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6 November ‘12

TV Critics: Heston's Fantastical Food; Dara Ó Briain's Science Club; Some Girls; Food in England

“If part of art’s job is to make us look at the old world with new eyes, this programme was art.” Read on for the verdict on last night’s TV.

“What was objectionable about all this wasn’t Heston but the fundamental conceit that what he was doing was in some way useful. It wasn’t; it was just Heston having a bit of a laugh and trying his hand at something not even he will bother to do again. Which is fine, if you like that kind of thing, but I could have done without the endless padding that came with it. This was a 20 minute programme stretched to an hour. Heston has long traded off things being not quite what they seem. He’s succeeded once more. Only this time he turned everything into a turkey.”
John Crace, The Guardian

“The premise did not matter. You just want to see the twisted genius at work, thinking up six impossible things before, or, in this case, for breakfast… There was such exquisite method in all this madness (and in the programme) that I didn’t even want the condom he filled with egg yolk to burst. Rather wonderfully, not a single celebrity took part. If part of art’s job is to make us look at the old world with new eyes, this programme was art. Well done.”
Andrew Billen, The Times

“Mr Blumenthal is on a mission to make more of us connect with our inner child. Speaking as a resident of London, where it’s normal, if not compulsory, for 40-year-old men to wear trainers and read books about boy wizards, I think we could do with connecting a little less with our inner child and a bit more with the outer grown-up.”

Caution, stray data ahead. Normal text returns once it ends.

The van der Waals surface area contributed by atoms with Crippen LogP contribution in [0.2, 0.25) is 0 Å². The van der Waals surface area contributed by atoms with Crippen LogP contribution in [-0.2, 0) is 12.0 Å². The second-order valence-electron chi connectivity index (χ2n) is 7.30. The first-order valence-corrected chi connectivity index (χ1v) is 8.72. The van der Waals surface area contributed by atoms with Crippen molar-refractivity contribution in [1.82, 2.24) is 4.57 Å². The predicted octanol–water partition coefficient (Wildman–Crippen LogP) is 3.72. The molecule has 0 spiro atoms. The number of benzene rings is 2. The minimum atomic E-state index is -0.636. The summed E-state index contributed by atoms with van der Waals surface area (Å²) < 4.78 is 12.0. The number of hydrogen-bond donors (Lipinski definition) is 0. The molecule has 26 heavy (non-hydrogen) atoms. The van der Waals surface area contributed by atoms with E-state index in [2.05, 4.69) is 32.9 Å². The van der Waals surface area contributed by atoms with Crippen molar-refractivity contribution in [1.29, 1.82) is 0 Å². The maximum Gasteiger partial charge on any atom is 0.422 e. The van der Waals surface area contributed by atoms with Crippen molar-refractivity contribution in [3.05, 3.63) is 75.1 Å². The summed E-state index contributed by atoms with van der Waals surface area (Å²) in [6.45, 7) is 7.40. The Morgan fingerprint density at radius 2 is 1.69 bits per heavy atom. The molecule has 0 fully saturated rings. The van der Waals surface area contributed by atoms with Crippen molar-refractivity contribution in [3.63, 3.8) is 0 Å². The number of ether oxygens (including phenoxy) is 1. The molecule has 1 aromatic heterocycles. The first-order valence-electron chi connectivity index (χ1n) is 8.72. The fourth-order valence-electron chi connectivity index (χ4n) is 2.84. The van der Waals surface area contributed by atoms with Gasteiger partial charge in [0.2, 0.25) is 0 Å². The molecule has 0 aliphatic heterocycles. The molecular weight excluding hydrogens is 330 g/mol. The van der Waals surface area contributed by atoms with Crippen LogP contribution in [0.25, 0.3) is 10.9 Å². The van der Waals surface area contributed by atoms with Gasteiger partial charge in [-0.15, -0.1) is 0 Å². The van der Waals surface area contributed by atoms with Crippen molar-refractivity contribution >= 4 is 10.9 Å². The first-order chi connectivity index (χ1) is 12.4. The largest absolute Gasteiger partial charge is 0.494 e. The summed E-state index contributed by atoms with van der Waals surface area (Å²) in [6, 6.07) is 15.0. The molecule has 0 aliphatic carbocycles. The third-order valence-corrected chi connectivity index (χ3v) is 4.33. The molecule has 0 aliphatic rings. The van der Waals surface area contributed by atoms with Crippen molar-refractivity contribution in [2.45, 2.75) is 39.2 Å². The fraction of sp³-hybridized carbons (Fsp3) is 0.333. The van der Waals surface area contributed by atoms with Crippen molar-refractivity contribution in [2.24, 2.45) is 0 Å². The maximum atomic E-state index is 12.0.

Matt Baylis, Daily Mail

“Notionally it was supposed to restore a sense of childhood magic to the viewer, but as a series of unappetising looking mock-ups filled the screen (potatoes covered with tomato sauce to make giant baked beans?) I found it brought the disapproving adult out in me.”
Tom Sutcliffe, The Independent

“Ó Briain’s guided tour of the subject was conducted with considerable panache in making the complex comprehensible. It helps that Ó Briain is a naturally funny and intelligent man, but what makes him so good on television is that he comes across as a very generous presenter; someone who doesn’t need to hog the camera and isn’t afraid to let his guests take centre stage.”
John Crace, The Guardian

“They’re a lot easier to bear than the Top Gear grew and (for me anyway) the raw material is more interesting too. But the determination to splice together informing with entertaining made for some odd moments… Anyone interested in science might also feel that the ratio of jokes to hard fact could be tilted a little more in favour of the latter.”
Tom Sutcliffe, The Independent

“The new sitcom Some Girls invades Inbetweeners territory by viewing the crudeness of contemporary adolescence through female eyes. The opener spent rather too much time having Viva, played by Adelayo Adebayo (so good, they practically named her twice) tell us all about her mates, but the plot got going nicely in the second half… Feminists and the Daily Mail should find it equally dispiriting.”
Andrew Billen, The Times

Food in England: The Lost World of Dorothy Hartley, BBC4

“Presented by historian Lucy Worsley, this was a tribute to a woman who really defied pigeonholing… Other people have looked to Hartley’s book to tell them how to light a log fire or boil a kettle of water in the open… Worlsey gave it, and its uniquely gifted and eccentric author, a wonderful puff.”
Matt Baylis, Daily Mail

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